The Pinto Horse Association and the American Paint Horse Association, both with their headquarters in Fort Worth, Texas, both register part-colored equine. The Pinto Horse Association registers any breed of horse or pony that meets its color requirement, dividing them into stock type, hunter, pleasure type, and saddle type. It has a similar classification for ponies. The American Paint Horse Association registers the offspring of horses with Paint, Quarter Horse, and Thoroughbred registration papers.
The Pinto (sometimes called the Paint Horse) differs from the Appaloosa in that his spots are large patches of color. There are two types of Pinto spot patterns: the overo and the tobiano, and two colors: piebald and skewbald. Piebald refers to a coat with large patches of black and white while skewblad refers to a coat with large patches of brown and white. A Pinto having a chestnut coat with white patches is called overo (a dark coat with light patches); a white coat with colored patches is called tobiano.
The Paint or Pinto horse can be traced to the two toned horses introduced by Spanish explorers. Inevitably, some of these colorful horses escaped to create the wild herds roaming the Great Plains. Captured and gentled, they raced alongside the vast buffalo herds and traveled hundreds of miles on cattle drives. Cherished by the finest horsemen of the Western frontier, the hardy horses loudly splashed with color were sought by both Native Americans and cowboys.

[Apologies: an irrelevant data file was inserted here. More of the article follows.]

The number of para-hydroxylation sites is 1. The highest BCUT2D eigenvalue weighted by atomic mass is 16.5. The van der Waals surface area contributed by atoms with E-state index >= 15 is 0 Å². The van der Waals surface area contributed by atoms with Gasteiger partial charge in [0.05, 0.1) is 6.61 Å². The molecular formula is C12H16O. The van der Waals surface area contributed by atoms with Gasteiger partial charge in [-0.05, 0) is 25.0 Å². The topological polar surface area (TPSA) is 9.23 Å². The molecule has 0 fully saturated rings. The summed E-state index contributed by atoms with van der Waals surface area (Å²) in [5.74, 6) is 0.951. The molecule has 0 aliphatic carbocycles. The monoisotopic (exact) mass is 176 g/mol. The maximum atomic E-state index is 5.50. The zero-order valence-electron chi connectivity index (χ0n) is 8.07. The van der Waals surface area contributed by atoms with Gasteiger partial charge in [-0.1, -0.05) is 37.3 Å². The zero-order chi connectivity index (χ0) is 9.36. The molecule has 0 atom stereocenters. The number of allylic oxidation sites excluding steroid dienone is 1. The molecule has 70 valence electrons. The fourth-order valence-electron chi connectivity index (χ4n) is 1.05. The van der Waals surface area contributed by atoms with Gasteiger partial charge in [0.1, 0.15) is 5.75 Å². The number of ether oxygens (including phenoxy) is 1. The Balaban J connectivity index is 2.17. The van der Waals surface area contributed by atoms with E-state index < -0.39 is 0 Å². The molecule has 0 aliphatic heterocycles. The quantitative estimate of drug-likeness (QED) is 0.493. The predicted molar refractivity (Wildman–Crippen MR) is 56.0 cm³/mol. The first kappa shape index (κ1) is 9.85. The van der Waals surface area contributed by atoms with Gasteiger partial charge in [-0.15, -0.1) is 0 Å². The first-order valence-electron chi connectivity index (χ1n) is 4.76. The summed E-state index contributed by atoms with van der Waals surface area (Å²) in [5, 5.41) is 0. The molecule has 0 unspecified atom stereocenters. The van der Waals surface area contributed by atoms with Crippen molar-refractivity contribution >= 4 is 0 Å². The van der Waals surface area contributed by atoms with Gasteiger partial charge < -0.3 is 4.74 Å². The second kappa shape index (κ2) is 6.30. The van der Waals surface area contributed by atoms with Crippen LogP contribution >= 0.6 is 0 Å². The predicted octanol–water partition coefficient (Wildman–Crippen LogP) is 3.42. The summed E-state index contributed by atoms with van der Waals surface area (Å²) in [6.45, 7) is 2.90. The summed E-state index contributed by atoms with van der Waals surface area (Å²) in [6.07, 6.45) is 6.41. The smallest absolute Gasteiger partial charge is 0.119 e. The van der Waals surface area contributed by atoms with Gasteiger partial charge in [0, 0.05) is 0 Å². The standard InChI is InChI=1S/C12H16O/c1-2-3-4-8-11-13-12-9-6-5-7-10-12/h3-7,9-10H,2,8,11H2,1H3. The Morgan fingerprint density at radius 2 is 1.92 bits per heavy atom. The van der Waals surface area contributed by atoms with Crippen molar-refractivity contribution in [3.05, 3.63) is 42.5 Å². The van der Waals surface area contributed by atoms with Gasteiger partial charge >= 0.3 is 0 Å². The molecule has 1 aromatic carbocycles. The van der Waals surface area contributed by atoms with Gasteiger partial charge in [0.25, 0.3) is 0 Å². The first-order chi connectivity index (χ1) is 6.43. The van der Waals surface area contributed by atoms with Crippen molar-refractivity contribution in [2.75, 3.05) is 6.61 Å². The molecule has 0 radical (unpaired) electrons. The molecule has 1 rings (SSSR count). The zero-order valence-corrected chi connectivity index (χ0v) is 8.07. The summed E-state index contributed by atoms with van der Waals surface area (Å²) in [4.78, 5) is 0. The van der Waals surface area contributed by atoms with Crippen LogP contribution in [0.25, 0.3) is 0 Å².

Stands between 15 and 16 hands high.
Good legs and hooves are sought, most part-colored horses fulfill this requirement.
In the late 1600's and early 1700's, European breeders crossed several stallions with their own horses to produce the first thoroughbreds. Thoroughbreds are high-spirited, sensitive horses which have powerful lungs and strong legs which makes then especially well-suited for racing. Thoroughbreds are also used for jumping and hunting. In addition, many polo ponies are part thoroughbred.
The usual coloring for thoroughbreds is solid, bay, chestnut, black or brown. Grey coloring is occasionally found, but no albinos, palominos, or pintos. White markings are frequently seen.
The breed evolved in England in 17th and 18th centuries when native "running horses" were crossed with oriental stallions. The foundation horses were the Byerly Turk (1689), the Darley Arabian (1704), and the Godolphin Barb Arabian (1728). They produced the four principal Thoroughbred lines: Herod, Eclipse, Matchem, and Highflyer, who was Herod's son.
It stands between 15 and 17 hands high.
The Thoroughbred is the fastest horse there is.
The Palomino horse is not a breed but a color. The Palominos coloring occurs in a variety of horses and ponies as well as established breeds. In the United States, it has it origins in from the original horses brought to the new world by the Spanish Conquistadors for much of it physical attributes and coloring. Palominos are bred by crossing a registered Palomino with an Arabian, Quarter Horse or Thoroughbred.
Palominos have a golden coat and a light blond or silvery mane and tail. Most of them have white only on the face and on the hocks and knees.
Although not strictly a breed, Palomino horses are bred extensively in the United States.
The American Palomino Horse Association registers horse meeting specific standards and measuring between 14.1 and 16 hands high.
In Mexico, they are called "Ysabellas" in honor of the Spanish queen, Isabella and in Spain they are simply called "Caballos de Oro", or Horse of Gold.